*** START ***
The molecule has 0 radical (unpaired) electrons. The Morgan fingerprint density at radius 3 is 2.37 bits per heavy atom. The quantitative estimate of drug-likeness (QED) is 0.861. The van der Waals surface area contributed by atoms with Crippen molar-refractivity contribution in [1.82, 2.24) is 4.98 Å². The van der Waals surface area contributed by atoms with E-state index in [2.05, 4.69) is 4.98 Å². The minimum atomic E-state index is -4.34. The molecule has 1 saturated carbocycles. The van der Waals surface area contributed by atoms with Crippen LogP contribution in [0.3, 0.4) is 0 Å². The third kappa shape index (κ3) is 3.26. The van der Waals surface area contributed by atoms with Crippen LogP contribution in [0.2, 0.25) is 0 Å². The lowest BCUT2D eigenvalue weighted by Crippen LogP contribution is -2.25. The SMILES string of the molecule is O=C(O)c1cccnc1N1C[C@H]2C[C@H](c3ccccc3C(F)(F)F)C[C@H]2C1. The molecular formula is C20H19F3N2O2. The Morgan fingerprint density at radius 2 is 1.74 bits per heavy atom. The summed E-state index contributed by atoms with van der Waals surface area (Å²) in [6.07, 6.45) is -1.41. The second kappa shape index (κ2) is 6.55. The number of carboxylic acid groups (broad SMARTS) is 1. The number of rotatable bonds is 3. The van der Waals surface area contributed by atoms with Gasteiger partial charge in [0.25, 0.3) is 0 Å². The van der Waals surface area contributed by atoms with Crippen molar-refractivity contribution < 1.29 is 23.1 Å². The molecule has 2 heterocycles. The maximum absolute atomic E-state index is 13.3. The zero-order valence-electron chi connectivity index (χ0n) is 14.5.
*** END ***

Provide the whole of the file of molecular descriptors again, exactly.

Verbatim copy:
The molecule has 0 radical (unpaired) electrons. The Morgan fingerprint density at radius 3 is 2.37 bits per heavy atom. The quantitative estimate of drug-likeness (QED) is 0.861. The van der Waals surface area contributed by atoms with Crippen molar-refractivity contribution in [1.82, 2.24) is 4.98 Å². The van der Waals surface area contributed by atoms with E-state index in [2.05, 4.69) is 4.98 Å². The minimum atomic E-state index is -4.34. The molecule has 1 saturated carbocycles. The van der Waals surface area contributed by atoms with Crippen LogP contribution in [0.3, 0.4) is 0 Å². The third kappa shape index (κ3) is 3.26. The van der Waals surface area contributed by atoms with Crippen LogP contribution in [0.2, 0.25) is 0 Å². The lowest BCUT2D eigenvalue weighted by Crippen LogP contribution is -2.25. The SMILES string of the molecule is O=C(O)c1cccnc1N1C[C@H]2C[C@H](c3ccccc3C(F)(F)F)C[C@H]2C1. The molecular formula is C20H19F3N2O2. The Morgan fingerprint density at radius 2 is 1.74 bits per heavy atom. The summed E-state index contributed by atoms with van der Waals surface area (Å²) in [6.07, 6.45) is -1.41. The second kappa shape index (κ2) is 6.55. The number of carboxylic acid groups (broad SMARTS) is 1. The number of rotatable bonds is 3. The van der Waals surface area contributed by atoms with Gasteiger partial charge in [0.25, 0.3) is 0 Å². The van der Waals surface area contributed by atoms with Crippen molar-refractivity contribution < 1.29 is 23.1 Å². The molecule has 2 heterocycles. The maximum absolute atomic E-state index is 13.3. The zero-order valence-electron chi connectivity index (χ0n) is 14.5.